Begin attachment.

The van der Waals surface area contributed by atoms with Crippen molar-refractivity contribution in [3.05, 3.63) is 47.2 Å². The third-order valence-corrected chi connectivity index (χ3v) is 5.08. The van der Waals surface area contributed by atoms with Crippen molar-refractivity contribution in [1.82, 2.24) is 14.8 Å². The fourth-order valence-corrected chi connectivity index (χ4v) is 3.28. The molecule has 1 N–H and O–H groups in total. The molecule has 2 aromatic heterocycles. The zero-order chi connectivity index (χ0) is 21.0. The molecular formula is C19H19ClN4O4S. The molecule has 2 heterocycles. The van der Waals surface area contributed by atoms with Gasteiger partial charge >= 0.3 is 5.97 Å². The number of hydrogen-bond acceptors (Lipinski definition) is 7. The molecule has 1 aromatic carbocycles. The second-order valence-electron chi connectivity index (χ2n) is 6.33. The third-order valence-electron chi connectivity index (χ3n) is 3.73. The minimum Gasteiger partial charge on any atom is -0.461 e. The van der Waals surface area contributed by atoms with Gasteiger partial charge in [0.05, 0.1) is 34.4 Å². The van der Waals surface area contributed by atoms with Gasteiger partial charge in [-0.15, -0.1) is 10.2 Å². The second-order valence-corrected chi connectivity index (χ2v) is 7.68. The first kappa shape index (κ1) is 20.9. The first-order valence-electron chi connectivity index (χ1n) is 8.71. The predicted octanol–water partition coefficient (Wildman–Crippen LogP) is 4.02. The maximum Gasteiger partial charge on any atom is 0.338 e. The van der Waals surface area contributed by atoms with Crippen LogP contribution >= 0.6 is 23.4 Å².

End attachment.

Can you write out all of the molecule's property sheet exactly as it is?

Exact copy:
The van der Waals surface area contributed by atoms with Crippen molar-refractivity contribution in [3.05, 3.63) is 47.2 Å². The third-order valence-corrected chi connectivity index (χ3v) is 5.08. The van der Waals surface area contributed by atoms with Crippen molar-refractivity contribution in [1.82, 2.24) is 14.8 Å². The fourth-order valence-corrected chi connectivity index (χ4v) is 3.28. The molecule has 1 N–H and O–H groups in total. The molecule has 2 aromatic heterocycles. The zero-order chi connectivity index (χ0) is 21.0. The molecular formula is C19H19ClN4O4S. The molecule has 2 heterocycles. The van der Waals surface area contributed by atoms with Gasteiger partial charge >= 0.3 is 5.97 Å². The number of hydrogen-bond acceptors (Lipinski definition) is 7. The molecule has 1 aromatic carbocycles. The second-order valence-electron chi connectivity index (χ2n) is 6.33. The third-order valence-electron chi connectivity index (χ3n) is 3.73. The minimum Gasteiger partial charge on any atom is -0.461 e. The van der Waals surface area contributed by atoms with Gasteiger partial charge in [0.05, 0.1) is 34.4 Å². The van der Waals surface area contributed by atoms with Gasteiger partial charge in [-0.15, -0.1) is 10.2 Å². The second-order valence-corrected chi connectivity index (χ2v) is 7.68. The first kappa shape index (κ1) is 20.9. The first-order valence-electron chi connectivity index (χ1n) is 8.71. The predicted octanol–water partition coefficient (Wildman–Crippen LogP) is 4.02. The maximum Gasteiger partial charge on any atom is 0.338 e. The van der Waals surface area contributed by atoms with Crippen LogP contribution >= 0.6 is 23.4 Å².